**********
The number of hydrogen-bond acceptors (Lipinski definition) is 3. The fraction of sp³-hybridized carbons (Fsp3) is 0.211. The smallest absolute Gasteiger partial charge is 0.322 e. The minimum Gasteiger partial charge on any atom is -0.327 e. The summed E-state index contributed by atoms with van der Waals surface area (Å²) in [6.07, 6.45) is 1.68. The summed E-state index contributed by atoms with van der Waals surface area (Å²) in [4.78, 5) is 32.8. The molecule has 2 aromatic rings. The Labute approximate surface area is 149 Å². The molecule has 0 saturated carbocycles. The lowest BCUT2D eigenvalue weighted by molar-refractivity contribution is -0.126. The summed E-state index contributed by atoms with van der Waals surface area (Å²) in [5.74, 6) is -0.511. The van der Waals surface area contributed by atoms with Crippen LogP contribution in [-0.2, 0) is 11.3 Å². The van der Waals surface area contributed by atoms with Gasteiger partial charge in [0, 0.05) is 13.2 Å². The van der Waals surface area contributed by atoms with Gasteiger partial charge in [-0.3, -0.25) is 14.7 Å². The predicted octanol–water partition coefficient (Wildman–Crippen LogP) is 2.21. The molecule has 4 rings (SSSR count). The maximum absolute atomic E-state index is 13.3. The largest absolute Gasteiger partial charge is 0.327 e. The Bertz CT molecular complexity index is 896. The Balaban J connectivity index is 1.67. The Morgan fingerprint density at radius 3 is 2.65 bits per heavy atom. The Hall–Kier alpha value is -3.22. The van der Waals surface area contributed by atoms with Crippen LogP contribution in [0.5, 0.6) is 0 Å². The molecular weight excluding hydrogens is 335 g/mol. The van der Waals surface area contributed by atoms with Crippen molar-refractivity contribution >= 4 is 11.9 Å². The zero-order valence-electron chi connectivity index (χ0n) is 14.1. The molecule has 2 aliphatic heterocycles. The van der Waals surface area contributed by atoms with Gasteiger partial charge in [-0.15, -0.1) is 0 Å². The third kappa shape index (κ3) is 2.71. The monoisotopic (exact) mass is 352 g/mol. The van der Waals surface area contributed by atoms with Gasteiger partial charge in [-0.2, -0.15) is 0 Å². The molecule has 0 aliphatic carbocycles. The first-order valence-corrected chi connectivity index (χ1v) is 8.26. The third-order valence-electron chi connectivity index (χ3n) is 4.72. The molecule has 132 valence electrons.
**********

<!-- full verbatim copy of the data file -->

The number of hydrogen-bond acceptors (Lipinski definition) is 3. The fraction of sp³-hybridized carbons (Fsp3) is 0.211. The smallest absolute Gasteiger partial charge is 0.322 e. The minimum Gasteiger partial charge on any atom is -0.327 e. The summed E-state index contributed by atoms with van der Waals surface area (Å²) in [6.07, 6.45) is 1.68. The summed E-state index contributed by atoms with van der Waals surface area (Å²) in [4.78, 5) is 32.8. The molecule has 2 aromatic rings. The Labute approximate surface area is 149 Å². The molecule has 0 saturated carbocycles. The lowest BCUT2D eigenvalue weighted by molar-refractivity contribution is -0.126. The summed E-state index contributed by atoms with van der Waals surface area (Å²) in [5.74, 6) is -0.511. The van der Waals surface area contributed by atoms with Crippen LogP contribution in [-0.2, 0) is 11.3 Å². The van der Waals surface area contributed by atoms with Gasteiger partial charge in [0, 0.05) is 13.2 Å². The van der Waals surface area contributed by atoms with Gasteiger partial charge in [-0.3, -0.25) is 14.7 Å². The predicted octanol–water partition coefficient (Wildman–Crippen LogP) is 2.21. The molecule has 4 rings (SSSR count). The maximum absolute atomic E-state index is 13.3. The largest absolute Gasteiger partial charge is 0.327 e. The Bertz CT molecular complexity index is 896. The Balaban J connectivity index is 1.67. The Morgan fingerprint density at radius 3 is 2.65 bits per heavy atom. The Hall–Kier alpha value is -3.22. The van der Waals surface area contributed by atoms with Crippen LogP contribution in [0.5, 0.6) is 0 Å². The molecular weight excluding hydrogens is 335 g/mol. The van der Waals surface area contributed by atoms with Crippen molar-refractivity contribution >= 4 is 11.9 Å². The zero-order valence-electron chi connectivity index (χ0n) is 14.1. The molecule has 2 aliphatic heterocycles. The van der Waals surface area contributed by atoms with Gasteiger partial charge in [-0.15, -0.1) is 0 Å². The third kappa shape index (κ3) is 2.71. The monoisotopic (exact) mass is 352 g/mol. The van der Waals surface area contributed by atoms with Gasteiger partial charge in [-0.2, -0.15) is 0 Å². The molecule has 0 aliphatic carbocycles. The first-order valence-corrected chi connectivity index (χ1v) is 8.26. The third-order valence-electron chi connectivity index (χ3n) is 4.72. The molecule has 132 valence electrons.